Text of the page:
Twenty-seven Ontario producer groups ask for removal of fertilizer tariff

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The Ontario Agricultural Commodity Council (OACC), made of up 27 non-supply managed commodity organization, is asking Chrystia Freeland, Deputy Prime Minister and Minister of Finance, to remove the 35 per cent tariff currently levied on Russian-sourced fertilizer.

In a letter sent April 13, 2023, the group outlines the collective value of the groups’ economic activity and the cost of the unintended consequences to the fertilizer tariff, including increased production costs for food and food ingredients. The tariff disproportionately costs Ontario farmers the most. The group also points out that Russian-sourced fertilizer is still moving, only now it’s routed through more costly shipping channels. Canada is the only G7 country to have such a tariff at this time.

Watch Shaun Haney’s report on RFD-TV’s Market Day Report: 

Signed by Mike Chromczak, OACC chairperson, the letter reads, in part:

“Ontario farmers compete with both the European Union and the United States, both of which do not have tariffs on their crop fertilizers. This puts our farmers at a price and production cost disadvantage. It should also be noted that there are no restrictions on fertilizer shipments, from tariffed countries, that are routed indirectly through the United States to Canada. These artificial detours in fertilizer shipments also result in increased transportation-related costs to Ontario and Canadian farmers and a negative environmental impact due to additional transportation.

Ontario farmers have done everything they can to produce affordable food that will help Canada and the world meet their growing needs. The atrocity of the Russian invasion of Ukraine had an unparalleled impact on the world’s grain supply, but the tariffs have only resulted in increased costs to Ontario farmers.

As some of our members continue to ask for the return of fertilizer tariff monies collected to their farmers, we ask that the government follow the United Nations Secretary General’s recommendation that all countries remove punitive tariffs on fertilizers and crop inputs. It is all too evident that these tariffs only add to the cost burden of Canadian farmers and to the price of food and restrict the flow of food and food aid to the most vulnerable countries.”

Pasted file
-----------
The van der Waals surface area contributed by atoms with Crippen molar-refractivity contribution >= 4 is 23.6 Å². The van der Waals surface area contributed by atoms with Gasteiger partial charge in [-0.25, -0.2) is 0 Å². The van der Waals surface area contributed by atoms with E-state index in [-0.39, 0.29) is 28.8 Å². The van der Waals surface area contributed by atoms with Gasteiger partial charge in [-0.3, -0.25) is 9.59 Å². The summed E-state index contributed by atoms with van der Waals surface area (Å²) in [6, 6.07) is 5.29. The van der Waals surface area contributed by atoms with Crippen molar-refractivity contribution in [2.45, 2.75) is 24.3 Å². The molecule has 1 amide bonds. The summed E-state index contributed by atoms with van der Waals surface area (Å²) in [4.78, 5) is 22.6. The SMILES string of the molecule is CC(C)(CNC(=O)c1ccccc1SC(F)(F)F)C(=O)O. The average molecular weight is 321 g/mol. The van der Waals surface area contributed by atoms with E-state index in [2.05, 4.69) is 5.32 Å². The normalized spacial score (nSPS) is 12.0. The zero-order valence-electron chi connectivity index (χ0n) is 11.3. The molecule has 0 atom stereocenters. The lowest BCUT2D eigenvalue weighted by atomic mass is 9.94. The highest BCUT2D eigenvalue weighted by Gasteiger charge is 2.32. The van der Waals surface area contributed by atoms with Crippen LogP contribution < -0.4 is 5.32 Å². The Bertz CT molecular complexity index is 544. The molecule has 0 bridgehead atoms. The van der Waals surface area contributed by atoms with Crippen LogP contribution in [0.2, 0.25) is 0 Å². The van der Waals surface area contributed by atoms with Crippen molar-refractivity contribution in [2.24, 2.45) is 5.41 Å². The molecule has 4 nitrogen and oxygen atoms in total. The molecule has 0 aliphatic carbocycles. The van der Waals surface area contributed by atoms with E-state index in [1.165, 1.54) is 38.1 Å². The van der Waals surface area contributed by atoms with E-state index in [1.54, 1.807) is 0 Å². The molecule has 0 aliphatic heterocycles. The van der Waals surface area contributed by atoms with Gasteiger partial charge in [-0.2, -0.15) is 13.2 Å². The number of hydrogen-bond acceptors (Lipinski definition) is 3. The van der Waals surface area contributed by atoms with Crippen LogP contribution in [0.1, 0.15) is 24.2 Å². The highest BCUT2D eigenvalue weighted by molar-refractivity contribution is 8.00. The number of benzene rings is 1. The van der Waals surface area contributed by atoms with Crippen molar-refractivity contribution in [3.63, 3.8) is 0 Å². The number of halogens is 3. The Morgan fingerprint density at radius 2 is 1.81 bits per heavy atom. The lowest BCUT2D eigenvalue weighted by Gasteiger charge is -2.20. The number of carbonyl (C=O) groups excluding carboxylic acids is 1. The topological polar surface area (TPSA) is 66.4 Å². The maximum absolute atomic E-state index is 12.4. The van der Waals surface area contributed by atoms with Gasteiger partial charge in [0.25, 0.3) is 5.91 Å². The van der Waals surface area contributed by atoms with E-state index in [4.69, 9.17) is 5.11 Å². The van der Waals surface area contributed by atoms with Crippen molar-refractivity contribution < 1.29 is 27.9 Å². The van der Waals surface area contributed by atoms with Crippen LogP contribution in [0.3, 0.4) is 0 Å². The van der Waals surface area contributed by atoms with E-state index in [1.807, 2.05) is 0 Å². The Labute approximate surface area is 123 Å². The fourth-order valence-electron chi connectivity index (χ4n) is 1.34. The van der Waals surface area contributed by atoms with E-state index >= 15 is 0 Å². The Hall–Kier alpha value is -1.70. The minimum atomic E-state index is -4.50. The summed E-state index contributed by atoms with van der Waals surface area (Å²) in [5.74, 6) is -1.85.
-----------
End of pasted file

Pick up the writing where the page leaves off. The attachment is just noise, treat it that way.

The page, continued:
The Standing Committee on Agriculture and Agri-Food, chaired by Liberal MP Kody Blois, published a report last month entitled “Feeding the world: Strengthening Canada’s capacity to respond to global food insecurity.” Removal of the tariff is one of the recommendations.

Recommendation 9

  • The Committee recommends that the Government of Canada:
    Review its tariff policy on fertilizer imports from Russia in light of the evolving situation in Ukraine and in the context of food security and look at ways to return the funds collected back to farmers under the Most-Favoured-Nation Tariff Withdrawal Order (2022-1); and
  • Explore ways to stimulate Canada’s production of fertilizer to reduce its dependence on foreign suppliers.

It’s estimated that in the 2022 spring season, eastern Canadian farmers paid a total of $33 to $34 million in fertilizer tariffs. In the latest federal budget, the federal government contributed an additional $34.1 million to its On-Farm Climate Action Fund as a means of “returning” the funds to farmers.

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